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Phoenix cracks top 10 for best cities to start a business, according to Inc.

Phoenix rose two spots this year to break into the top 10 among the 50 best cities to start a business in 2020, according to Inc. magazine.

Phoenix ranked ninth on the list overall, with low costs and low regulations cited as the reason.

Phoenix also ranked second in the U.S. for business creation, seventh for population growth and ninth for job creation, beating last year’s rankings in all those metrics.

Fast-growing cities, a talent pool drawn from Arizona State University and a two-hour direct flight from San Francisco were listed as reasons that “help this desert flower blossom,” according to Inc. magazine.

“Geography doesn’t have a monopoly on great ideas” or people, Brandon Clarke, co-founder, CEO and president of StartupAZ Foundation, told Inc. magazine. “We see a lot of serial entrepreneurs here by choice. They’re at their third or fourth time at bat.”

Inc.’s 2020 Surge Cities index had the magazine working with innovation policy company Startup Genome for the second year in a row. They analyzed seven key indicators, including early-stage funding and job creation, to determine the 50 best cities for startup growth.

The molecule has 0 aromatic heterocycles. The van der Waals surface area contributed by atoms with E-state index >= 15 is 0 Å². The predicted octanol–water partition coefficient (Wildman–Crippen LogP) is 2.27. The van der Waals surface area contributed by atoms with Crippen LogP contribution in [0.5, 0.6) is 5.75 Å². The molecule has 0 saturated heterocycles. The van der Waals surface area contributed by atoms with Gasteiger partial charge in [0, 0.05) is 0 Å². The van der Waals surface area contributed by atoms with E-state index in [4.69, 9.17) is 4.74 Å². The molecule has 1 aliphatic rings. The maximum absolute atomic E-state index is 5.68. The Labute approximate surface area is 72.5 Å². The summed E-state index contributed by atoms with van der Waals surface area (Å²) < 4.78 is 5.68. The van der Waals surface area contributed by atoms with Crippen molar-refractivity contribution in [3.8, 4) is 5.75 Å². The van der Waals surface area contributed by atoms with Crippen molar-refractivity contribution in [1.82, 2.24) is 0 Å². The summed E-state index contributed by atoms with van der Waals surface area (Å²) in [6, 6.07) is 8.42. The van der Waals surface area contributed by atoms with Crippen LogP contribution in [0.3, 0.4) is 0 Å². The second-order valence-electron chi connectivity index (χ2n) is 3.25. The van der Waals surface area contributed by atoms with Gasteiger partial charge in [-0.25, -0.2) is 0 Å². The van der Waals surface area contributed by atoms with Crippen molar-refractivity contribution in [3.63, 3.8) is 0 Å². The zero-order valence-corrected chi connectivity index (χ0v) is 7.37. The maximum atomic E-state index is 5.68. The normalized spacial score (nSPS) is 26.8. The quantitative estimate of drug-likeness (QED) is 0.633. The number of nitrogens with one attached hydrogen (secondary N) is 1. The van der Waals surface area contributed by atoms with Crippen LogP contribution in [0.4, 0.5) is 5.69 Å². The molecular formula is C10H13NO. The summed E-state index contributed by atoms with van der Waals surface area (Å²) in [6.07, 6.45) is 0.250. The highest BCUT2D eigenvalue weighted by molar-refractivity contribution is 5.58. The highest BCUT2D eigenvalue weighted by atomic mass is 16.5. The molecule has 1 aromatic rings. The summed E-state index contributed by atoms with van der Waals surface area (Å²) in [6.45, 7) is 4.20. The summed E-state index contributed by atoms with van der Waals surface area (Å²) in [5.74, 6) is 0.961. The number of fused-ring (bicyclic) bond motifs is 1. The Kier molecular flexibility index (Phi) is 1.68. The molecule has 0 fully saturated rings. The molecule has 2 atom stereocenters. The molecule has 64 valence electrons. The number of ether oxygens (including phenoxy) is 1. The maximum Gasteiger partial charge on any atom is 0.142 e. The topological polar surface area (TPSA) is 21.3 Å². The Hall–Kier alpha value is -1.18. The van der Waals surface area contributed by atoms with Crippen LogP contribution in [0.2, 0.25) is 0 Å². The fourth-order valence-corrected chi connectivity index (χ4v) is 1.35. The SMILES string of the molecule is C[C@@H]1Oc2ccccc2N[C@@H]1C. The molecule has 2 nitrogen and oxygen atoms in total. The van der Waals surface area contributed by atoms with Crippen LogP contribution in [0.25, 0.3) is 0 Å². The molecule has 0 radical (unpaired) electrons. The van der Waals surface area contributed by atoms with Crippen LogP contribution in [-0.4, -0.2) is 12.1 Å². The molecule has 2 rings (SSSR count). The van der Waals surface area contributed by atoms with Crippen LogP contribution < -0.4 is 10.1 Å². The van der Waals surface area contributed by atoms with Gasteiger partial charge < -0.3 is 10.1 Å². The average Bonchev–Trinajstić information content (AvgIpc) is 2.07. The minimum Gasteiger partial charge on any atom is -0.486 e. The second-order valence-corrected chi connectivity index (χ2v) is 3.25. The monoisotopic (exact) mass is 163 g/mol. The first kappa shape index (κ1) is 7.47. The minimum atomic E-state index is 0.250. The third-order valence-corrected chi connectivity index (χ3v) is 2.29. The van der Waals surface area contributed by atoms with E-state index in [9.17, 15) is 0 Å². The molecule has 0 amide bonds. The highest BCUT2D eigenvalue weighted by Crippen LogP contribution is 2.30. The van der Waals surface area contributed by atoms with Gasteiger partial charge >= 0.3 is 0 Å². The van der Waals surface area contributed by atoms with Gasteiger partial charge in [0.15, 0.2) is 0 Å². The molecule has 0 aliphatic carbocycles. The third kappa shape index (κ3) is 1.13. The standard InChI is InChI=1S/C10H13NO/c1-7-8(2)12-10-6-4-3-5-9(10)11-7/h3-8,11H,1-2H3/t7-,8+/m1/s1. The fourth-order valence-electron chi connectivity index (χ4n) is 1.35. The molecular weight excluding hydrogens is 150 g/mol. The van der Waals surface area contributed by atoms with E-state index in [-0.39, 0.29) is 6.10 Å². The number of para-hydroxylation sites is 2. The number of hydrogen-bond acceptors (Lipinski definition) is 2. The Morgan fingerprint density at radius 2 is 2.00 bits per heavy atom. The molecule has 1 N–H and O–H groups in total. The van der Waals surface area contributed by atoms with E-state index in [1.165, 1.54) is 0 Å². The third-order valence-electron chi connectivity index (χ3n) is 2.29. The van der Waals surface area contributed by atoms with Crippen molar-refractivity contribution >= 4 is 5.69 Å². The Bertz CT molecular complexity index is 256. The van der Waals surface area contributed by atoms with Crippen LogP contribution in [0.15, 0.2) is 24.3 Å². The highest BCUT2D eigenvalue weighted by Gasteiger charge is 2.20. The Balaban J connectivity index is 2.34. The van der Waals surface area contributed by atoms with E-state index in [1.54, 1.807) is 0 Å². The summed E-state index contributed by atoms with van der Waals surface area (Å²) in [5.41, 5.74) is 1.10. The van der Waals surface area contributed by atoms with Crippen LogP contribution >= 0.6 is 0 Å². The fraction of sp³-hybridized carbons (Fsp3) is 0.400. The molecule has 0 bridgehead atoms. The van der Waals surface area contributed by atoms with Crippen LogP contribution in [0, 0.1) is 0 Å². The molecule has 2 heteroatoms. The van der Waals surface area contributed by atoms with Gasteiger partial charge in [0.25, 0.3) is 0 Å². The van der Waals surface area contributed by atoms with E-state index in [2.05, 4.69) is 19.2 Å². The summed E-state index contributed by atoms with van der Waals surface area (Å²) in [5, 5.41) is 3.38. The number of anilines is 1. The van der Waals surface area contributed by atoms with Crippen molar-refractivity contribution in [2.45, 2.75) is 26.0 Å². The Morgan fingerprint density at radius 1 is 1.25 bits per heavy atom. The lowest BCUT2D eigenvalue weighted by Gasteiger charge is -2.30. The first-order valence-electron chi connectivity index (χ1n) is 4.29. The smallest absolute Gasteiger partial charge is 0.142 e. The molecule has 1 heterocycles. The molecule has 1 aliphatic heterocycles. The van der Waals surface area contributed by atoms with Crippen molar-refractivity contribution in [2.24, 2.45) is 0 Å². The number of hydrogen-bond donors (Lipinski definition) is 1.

Austin led the nation in job creation and high-growth company density, followed by Salt Lake City and Durham, North Carolina, rounding out the top three.

Also ranked above Phoenix were Denver; Boise, Idaho; San Francisco; Charleston, South Carolina; and San Diego, respectively. Miami rounded out the top 10.

Startups are clearly seeing the light as expansions, new offices and funding are common stories in the Business Journal.

Arizona is now home to more than 500 active software companies, which is another testament to the state’s burgeoning software and technology growth, according to experienced tech executive Greg Head and his free passion project Gregslist.

In September, the Arizona Technology Council’s quarterly industry impact report showed tech wages are growing, more STEM grads are staying in the state to work and Arizona has a 40% higher job growth rate in the tech sector than the U.S. overall.

By Hayley Ringle – Reporter, Phoenix Business Journal